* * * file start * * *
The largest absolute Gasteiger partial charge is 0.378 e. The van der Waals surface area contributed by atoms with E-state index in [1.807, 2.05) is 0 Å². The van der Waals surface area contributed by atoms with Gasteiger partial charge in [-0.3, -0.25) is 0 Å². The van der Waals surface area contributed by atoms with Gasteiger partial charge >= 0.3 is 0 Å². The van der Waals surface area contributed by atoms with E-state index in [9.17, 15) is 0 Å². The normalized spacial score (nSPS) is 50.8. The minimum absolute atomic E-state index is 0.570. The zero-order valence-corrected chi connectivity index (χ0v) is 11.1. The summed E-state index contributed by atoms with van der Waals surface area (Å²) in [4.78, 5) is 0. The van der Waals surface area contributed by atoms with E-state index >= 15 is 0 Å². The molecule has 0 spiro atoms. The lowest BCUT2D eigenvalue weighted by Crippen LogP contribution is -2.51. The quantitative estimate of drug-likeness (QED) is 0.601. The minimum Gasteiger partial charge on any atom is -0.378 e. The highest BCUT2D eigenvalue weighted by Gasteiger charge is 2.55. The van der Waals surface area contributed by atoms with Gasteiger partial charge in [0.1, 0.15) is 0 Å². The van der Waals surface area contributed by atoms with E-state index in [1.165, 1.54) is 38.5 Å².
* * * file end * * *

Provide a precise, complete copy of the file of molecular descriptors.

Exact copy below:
The largest absolute Gasteiger partial charge is 0.378 e. The van der Waals surface area contributed by atoms with E-state index in [1.807, 2.05) is 0 Å². The van der Waals surface area contributed by atoms with Gasteiger partial charge in [-0.3, -0.25) is 0 Å². The van der Waals surface area contributed by atoms with Gasteiger partial charge >= 0.3 is 0 Å². The van der Waals surface area contributed by atoms with E-state index in [9.17, 15) is 0 Å². The normalized spacial score (nSPS) is 50.8. The minimum absolute atomic E-state index is 0.570. The zero-order valence-corrected chi connectivity index (χ0v) is 11.1. The summed E-state index contributed by atoms with van der Waals surface area (Å²) in [4.78, 5) is 0. The van der Waals surface area contributed by atoms with E-state index >= 15 is 0 Å². The molecule has 0 spiro atoms. The lowest BCUT2D eigenvalue weighted by Crippen LogP contribution is -2.51. The quantitative estimate of drug-likeness (QED) is 0.601. The minimum Gasteiger partial charge on any atom is -0.378 e. The highest BCUT2D eigenvalue weighted by Gasteiger charge is 2.55. The van der Waals surface area contributed by atoms with Gasteiger partial charge in [0.1, 0.15) is 0 Å². The van der Waals surface area contributed by atoms with E-state index in [1.165, 1.54) is 38.5 Å².